Within a week of arriving on a new property, 14 steers died and another 100 were lethargic.
Time and location: November 2020, south Kimberley region in WA.
Case definition: Weaner steers that are lethargic, lying down for long periods, off their feed and may be coughing and have a serous nasal discharge.
Disease mapping: The animals had been mustered, weaned in yards and branded from mid-to late-October, and then 400 of 1200 were trucked approximately 200 km and put under centre pivots. Weaners remaining at the source station were also reported to have serous nasal discharge, coughing and were lethargic but no mortalities were observed at that time.
Gross findings: A recumbent, lethargic 10-month-old steer with a cough was euthanised and severe consolidation and congestion of the ventral lung lobes was observed with adhesions extending from the lung lobes to the diaphragm. Severe consolidation of multiple lung lobes was also found at the post mortem of two lethargic weaners with respiratory impairment from the source station. One also had necrotic change of the ileum. Fresh and fixed samples were submitted of lung, heart, kidney, intestines, brain and brain stem, along with two swabs of lung in Amies medium.
Laboratory findings: Histopathology and bacteriology confirmed bacterial bronchopneumonia with isolation of Pasteurella multocida and Mannheimia haemolytica. Multiplex PCR did not detect any of the common respiratory viral pathogens (IBR, BRSV, PI3, coronavirus, pestivirus). The severe enterocolitis of one portion of intestine was consistent with salmonellosis.
Animal / management / environment risk factors: Bacterial pneumonia typically develops after viral infections or environmental stressors, so overcrowding, stressful handling, heat, dusty conditions were considered likely to have contributed to expression of disease in this case.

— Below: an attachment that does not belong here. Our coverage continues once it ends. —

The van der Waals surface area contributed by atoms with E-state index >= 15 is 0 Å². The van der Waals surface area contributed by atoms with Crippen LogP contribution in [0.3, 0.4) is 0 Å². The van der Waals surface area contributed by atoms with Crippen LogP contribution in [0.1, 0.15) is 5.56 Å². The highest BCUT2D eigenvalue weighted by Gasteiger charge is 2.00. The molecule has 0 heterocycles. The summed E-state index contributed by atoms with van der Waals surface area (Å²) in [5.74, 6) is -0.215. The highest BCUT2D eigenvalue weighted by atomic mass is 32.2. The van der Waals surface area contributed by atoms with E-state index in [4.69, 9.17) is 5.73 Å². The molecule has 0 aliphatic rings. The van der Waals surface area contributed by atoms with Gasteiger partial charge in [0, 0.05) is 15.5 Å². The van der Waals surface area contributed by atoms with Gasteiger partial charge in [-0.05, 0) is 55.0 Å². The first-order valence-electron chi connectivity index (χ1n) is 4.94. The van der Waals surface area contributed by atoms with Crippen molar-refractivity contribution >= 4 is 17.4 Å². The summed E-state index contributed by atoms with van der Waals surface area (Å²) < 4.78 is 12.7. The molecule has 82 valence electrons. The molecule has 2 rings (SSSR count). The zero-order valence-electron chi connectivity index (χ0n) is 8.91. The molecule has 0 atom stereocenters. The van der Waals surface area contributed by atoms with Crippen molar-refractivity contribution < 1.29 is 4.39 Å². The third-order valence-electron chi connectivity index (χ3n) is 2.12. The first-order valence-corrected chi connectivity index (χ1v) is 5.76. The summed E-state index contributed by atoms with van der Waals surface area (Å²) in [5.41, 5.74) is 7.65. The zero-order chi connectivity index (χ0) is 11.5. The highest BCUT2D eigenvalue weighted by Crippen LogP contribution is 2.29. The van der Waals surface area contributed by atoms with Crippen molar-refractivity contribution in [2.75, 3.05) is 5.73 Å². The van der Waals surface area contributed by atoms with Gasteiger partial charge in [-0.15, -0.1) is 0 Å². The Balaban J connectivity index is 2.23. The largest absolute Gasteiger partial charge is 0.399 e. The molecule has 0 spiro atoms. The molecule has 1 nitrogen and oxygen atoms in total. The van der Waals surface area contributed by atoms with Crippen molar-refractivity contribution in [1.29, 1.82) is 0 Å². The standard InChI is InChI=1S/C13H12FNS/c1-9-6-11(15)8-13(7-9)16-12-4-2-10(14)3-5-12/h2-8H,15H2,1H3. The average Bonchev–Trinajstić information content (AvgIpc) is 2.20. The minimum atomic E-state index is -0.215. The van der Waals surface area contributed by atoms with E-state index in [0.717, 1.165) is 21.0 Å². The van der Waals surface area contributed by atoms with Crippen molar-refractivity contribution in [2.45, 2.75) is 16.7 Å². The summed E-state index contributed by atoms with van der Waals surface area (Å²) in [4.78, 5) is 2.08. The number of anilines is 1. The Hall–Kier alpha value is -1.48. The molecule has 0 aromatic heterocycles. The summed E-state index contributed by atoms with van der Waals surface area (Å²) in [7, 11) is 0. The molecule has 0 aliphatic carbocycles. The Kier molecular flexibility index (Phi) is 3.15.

Recommendations: Immediate treatment: All cattle showing any sign of respiratory distress to be immediately treated, the recommended medication being Draxxin KP because of its efficacy for the pathogens involved, its prolonged action (reducing the need to run ill cattle through the yard multiple times) and its anti-inflammatory action. This regimen stopped the outbreak on the destination station, with only another 6 animals dying, and stopped the deteriorating situation at the source station.
For prevention: Because Mannheimia haemolytica was isolated, freshly weaned cattle entering the feed pens should be vaccinated with a suitable respiratory disease vaccine. Reducing stress during animal husbandry events is also a key step to preventing future outbreaks. Painful procedures such as dehorning and branding would be better done once the cattle have settled post-weaning, and pain relief during these processes would also be an ideal input to improve animal welfare.
Above: Severe consolidation and congestion of the ventral lung lobes was observed with adhesions to the diaphragm.